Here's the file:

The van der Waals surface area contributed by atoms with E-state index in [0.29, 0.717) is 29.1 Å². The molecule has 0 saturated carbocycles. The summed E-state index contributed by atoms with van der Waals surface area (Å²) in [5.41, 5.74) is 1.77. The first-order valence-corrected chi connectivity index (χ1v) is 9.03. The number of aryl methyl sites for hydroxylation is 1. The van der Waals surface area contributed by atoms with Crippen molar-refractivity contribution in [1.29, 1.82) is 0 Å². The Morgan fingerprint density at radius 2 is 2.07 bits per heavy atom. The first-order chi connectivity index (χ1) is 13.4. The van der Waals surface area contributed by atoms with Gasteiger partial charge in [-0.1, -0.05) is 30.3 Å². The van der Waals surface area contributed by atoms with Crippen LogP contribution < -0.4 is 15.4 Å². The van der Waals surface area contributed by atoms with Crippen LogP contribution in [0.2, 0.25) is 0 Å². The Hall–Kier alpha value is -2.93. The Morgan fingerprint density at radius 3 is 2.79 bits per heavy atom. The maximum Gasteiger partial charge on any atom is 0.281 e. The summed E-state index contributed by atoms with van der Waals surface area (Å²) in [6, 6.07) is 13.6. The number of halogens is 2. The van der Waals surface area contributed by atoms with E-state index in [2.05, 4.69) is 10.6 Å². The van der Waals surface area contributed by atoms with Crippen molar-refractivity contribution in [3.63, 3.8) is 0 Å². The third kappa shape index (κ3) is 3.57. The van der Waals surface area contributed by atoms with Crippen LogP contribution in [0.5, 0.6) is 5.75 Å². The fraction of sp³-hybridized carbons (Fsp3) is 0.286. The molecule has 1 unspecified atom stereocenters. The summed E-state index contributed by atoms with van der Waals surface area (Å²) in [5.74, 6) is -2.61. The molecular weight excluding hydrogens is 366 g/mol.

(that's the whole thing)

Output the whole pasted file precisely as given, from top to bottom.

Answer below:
The van der Waals surface area contributed by atoms with E-state index in [0.29, 0.717) is 29.1 Å². The molecule has 0 saturated carbocycles. The summed E-state index contributed by atoms with van der Waals surface area (Å²) in [5.41, 5.74) is 1.77. The first-order valence-corrected chi connectivity index (χ1v) is 9.03. The number of aryl methyl sites for hydroxylation is 1. The van der Waals surface area contributed by atoms with Crippen molar-refractivity contribution in [1.29, 1.82) is 0 Å². The Morgan fingerprint density at radius 2 is 2.07 bits per heavy atom. The first-order chi connectivity index (χ1) is 13.4. The van der Waals surface area contributed by atoms with Gasteiger partial charge in [-0.1, -0.05) is 30.3 Å². The van der Waals surface area contributed by atoms with Crippen LogP contribution < -0.4 is 15.4 Å². The van der Waals surface area contributed by atoms with Crippen LogP contribution in [0.2, 0.25) is 0 Å². The Hall–Kier alpha value is -2.93. The Morgan fingerprint density at radius 3 is 2.79 bits per heavy atom. The maximum Gasteiger partial charge on any atom is 0.281 e. The summed E-state index contributed by atoms with van der Waals surface area (Å²) in [6, 6.07) is 13.6. The number of halogens is 2. The van der Waals surface area contributed by atoms with E-state index in [2.05, 4.69) is 10.6 Å². The van der Waals surface area contributed by atoms with Crippen molar-refractivity contribution in [3.63, 3.8) is 0 Å². The third kappa shape index (κ3) is 3.57. The van der Waals surface area contributed by atoms with Crippen LogP contribution in [0.5, 0.6) is 5.75 Å². The fraction of sp³-hybridized carbons (Fsp3) is 0.286. The molecule has 1 unspecified atom stereocenters. The summed E-state index contributed by atoms with van der Waals surface area (Å²) in [5.74, 6) is -2.61. The molecular weight excluding hydrogens is 366 g/mol.